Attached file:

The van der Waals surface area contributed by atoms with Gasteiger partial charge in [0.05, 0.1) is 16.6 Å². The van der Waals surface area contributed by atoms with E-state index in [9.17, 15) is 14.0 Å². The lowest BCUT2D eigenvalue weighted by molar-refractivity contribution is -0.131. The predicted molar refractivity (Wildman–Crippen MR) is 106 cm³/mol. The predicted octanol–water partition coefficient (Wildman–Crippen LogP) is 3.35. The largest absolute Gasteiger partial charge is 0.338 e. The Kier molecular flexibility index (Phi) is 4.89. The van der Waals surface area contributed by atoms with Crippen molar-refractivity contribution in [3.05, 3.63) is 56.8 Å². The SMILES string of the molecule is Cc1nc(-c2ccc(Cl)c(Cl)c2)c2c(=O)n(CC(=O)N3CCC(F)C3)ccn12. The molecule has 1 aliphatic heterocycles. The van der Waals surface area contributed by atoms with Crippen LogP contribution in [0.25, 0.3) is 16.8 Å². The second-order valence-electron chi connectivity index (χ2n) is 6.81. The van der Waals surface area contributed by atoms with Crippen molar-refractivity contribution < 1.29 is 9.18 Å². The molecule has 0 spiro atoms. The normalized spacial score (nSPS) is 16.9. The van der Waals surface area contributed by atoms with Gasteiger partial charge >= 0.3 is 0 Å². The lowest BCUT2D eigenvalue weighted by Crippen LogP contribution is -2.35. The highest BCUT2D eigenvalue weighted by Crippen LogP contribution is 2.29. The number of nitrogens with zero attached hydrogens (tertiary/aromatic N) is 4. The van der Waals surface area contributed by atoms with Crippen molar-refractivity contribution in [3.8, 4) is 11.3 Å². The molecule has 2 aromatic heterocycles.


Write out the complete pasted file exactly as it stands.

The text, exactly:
The van der Waals surface area contributed by atoms with Gasteiger partial charge in [0.05, 0.1) is 16.6 Å². The van der Waals surface area contributed by atoms with E-state index in [9.17, 15) is 14.0 Å². The lowest BCUT2D eigenvalue weighted by molar-refractivity contribution is -0.131. The predicted molar refractivity (Wildman–Crippen MR) is 106 cm³/mol. The predicted octanol–water partition coefficient (Wildman–Crippen LogP) is 3.35. The largest absolute Gasteiger partial charge is 0.338 e. The Kier molecular flexibility index (Phi) is 4.89. The van der Waals surface area contributed by atoms with Crippen molar-refractivity contribution in [3.05, 3.63) is 56.8 Å². The SMILES string of the molecule is Cc1nc(-c2ccc(Cl)c(Cl)c2)c2c(=O)n(CC(=O)N3CCC(F)C3)ccn12. The molecule has 1 aliphatic heterocycles. The van der Waals surface area contributed by atoms with Crippen LogP contribution in [0.25, 0.3) is 16.8 Å². The second-order valence-electron chi connectivity index (χ2n) is 6.81. The van der Waals surface area contributed by atoms with Crippen molar-refractivity contribution < 1.29 is 9.18 Å². The molecule has 0 spiro atoms. The normalized spacial score (nSPS) is 16.9. The van der Waals surface area contributed by atoms with Gasteiger partial charge >= 0.3 is 0 Å². The lowest BCUT2D eigenvalue weighted by Crippen LogP contribution is -2.35. The highest BCUT2D eigenvalue weighted by Crippen LogP contribution is 2.29. The number of nitrogens with zero attached hydrogens (tertiary/aromatic N) is 4. The van der Waals surface area contributed by atoms with Crippen molar-refractivity contribution in [3.8, 4) is 11.3 Å². The molecule has 2 aromatic heterocycles.